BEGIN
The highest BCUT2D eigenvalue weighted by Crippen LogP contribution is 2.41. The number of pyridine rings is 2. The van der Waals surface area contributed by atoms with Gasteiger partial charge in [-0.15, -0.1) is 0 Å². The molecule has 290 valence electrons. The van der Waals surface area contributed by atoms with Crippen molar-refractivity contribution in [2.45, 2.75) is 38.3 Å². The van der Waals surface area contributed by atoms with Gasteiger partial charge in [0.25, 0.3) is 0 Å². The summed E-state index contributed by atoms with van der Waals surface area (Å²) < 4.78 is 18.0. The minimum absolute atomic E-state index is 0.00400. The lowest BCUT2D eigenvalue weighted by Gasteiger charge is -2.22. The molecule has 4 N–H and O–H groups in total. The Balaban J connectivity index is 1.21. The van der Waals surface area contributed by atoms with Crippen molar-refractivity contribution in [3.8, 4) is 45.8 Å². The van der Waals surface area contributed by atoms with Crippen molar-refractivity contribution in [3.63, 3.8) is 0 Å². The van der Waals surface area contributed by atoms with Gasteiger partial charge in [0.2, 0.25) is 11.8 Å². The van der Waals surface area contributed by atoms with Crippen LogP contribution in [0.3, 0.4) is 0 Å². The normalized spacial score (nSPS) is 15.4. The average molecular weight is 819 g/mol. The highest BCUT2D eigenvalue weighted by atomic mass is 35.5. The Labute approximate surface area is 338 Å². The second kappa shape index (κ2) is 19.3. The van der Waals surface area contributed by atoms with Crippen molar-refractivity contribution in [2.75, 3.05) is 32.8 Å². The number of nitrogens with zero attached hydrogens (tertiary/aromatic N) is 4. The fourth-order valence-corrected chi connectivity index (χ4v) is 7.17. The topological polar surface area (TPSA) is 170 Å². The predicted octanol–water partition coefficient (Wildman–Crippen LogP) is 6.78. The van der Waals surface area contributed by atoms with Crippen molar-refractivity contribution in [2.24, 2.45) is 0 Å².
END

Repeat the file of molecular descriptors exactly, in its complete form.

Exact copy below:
The highest BCUT2D eigenvalue weighted by Crippen LogP contribution is 2.41. The number of pyridine rings is 2. The van der Waals surface area contributed by atoms with Gasteiger partial charge in [-0.15, -0.1) is 0 Å². The molecule has 290 valence electrons. The van der Waals surface area contributed by atoms with Crippen molar-refractivity contribution in [2.45, 2.75) is 38.3 Å². The van der Waals surface area contributed by atoms with Gasteiger partial charge in [0.25, 0.3) is 0 Å². The summed E-state index contributed by atoms with van der Waals surface area (Å²) < 4.78 is 18.0. The minimum absolute atomic E-state index is 0.00400. The lowest BCUT2D eigenvalue weighted by Gasteiger charge is -2.22. The molecule has 4 N–H and O–H groups in total. The Balaban J connectivity index is 1.21. The van der Waals surface area contributed by atoms with Crippen molar-refractivity contribution in [3.8, 4) is 45.8 Å². The van der Waals surface area contributed by atoms with Crippen molar-refractivity contribution in [3.63, 3.8) is 0 Å². The van der Waals surface area contributed by atoms with Gasteiger partial charge in [0.2, 0.25) is 11.8 Å². The van der Waals surface area contributed by atoms with Crippen LogP contribution in [0.3, 0.4) is 0 Å². The normalized spacial score (nSPS) is 15.4. The average molecular weight is 819 g/mol. The highest BCUT2D eigenvalue weighted by atomic mass is 35.5. The Labute approximate surface area is 338 Å². The second kappa shape index (κ2) is 19.3. The van der Waals surface area contributed by atoms with Crippen molar-refractivity contribution in [2.75, 3.05) is 32.8 Å². The number of nitrogens with zero attached hydrogens (tertiary/aromatic N) is 4. The fourth-order valence-corrected chi connectivity index (χ4v) is 7.17. The topological polar surface area (TPSA) is 170 Å². The predicted octanol–water partition coefficient (Wildman–Crippen LogP) is 6.78. The van der Waals surface area contributed by atoms with Crippen molar-refractivity contribution in [2.24, 2.45) is 0 Å².